Chocolate, An unknown Blessing

    When I was growing up in Cleveland, Ohio I had a hard time as a child with my chocolate skin. For some reason it was thought that having chocolate skin was unattractive and undesirable. For many years the lighter skinned was praised for being more attractive and “pretty”. Of course over the years I got over it and started to realize that having chocolate skin was a blessing. I’m sure I’m not the only chocolate out there that has had to fight through psychological paradigms that block the view of self. Classmates and other children can be cruel when you’re young and unaware of all the deeper aspects surrounding the chocolate stigma and it can be hard to gain a more positive perspective if no one is around to tell you that you’re beautiful regardless.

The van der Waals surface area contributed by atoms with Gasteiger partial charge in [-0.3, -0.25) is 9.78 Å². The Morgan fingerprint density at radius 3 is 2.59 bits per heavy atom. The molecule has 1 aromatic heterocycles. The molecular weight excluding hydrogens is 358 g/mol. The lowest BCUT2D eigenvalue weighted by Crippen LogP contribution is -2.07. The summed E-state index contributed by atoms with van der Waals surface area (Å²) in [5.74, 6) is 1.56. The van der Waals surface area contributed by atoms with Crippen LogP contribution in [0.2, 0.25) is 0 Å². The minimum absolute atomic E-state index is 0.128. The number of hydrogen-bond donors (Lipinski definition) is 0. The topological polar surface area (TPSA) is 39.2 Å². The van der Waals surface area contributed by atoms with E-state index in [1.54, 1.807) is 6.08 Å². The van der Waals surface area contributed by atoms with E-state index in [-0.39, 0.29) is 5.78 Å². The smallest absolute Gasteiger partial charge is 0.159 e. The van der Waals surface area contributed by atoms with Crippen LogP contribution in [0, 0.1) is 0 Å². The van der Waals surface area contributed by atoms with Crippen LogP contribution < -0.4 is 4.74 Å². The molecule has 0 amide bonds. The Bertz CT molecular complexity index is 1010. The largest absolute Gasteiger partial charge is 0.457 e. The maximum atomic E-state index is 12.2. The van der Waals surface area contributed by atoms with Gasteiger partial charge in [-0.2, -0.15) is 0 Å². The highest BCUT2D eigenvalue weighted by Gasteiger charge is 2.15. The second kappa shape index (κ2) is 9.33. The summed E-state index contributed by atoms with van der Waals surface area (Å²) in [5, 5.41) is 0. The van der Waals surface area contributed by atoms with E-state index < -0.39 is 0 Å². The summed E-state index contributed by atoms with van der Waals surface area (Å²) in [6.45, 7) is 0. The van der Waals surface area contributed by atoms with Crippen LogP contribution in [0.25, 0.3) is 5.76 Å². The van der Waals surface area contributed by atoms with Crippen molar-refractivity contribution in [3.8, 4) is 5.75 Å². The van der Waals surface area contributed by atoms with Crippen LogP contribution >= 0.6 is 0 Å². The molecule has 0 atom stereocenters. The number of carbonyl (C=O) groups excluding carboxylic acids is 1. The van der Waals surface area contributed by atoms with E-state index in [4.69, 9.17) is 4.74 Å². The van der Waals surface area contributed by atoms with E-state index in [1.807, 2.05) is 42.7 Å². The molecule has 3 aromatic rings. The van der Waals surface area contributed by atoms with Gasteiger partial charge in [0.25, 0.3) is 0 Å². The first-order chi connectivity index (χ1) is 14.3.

Things happen in our world without our full understanding but in spite of our understanding we still have to go through them. When looking at the reasons why black skin has had a negative connotation with it we have to first go back in history. When some of the first blacks arrived with the intentions of being slaves to British North America it was in 1619. A group of 20 blacks came along with other white indentured servants as well as the first white woman to Jamestown and they all came on the same level. They had an agreement to work as servants until they could pay for their own freedom. This they did and in the process due to having small amounts of white women in the colonies white men opted to choose blacks, and Native Americans for spouses and had children with them. This was the beginning of the cross - cultural coupling producing a more diverse medley of skin tones in British North America. At this time there was not much skin discrimination for it was not solely associated with slavery at first. It wasn’t until starting in 1641( 22 years later ) that laws began to be put in place to restrict the freedom of slaves. This was due to the economic benefits that were discovered from slavery and therefore where once the child born would bare the rights of their fathers new laws switched this making children born subject to retain the rights of the mother. So if you were born to an enslaved woman you would be born enslaved as well. This was a trickle down effect that spread throughout the south as the years went by. Many disadvantages came about due to this change for black people including having dark skin which was the most obvious factor to categorize you into slavery. No wonder having dark skin has always played a psychological role in feeling “ less than “ or inferior.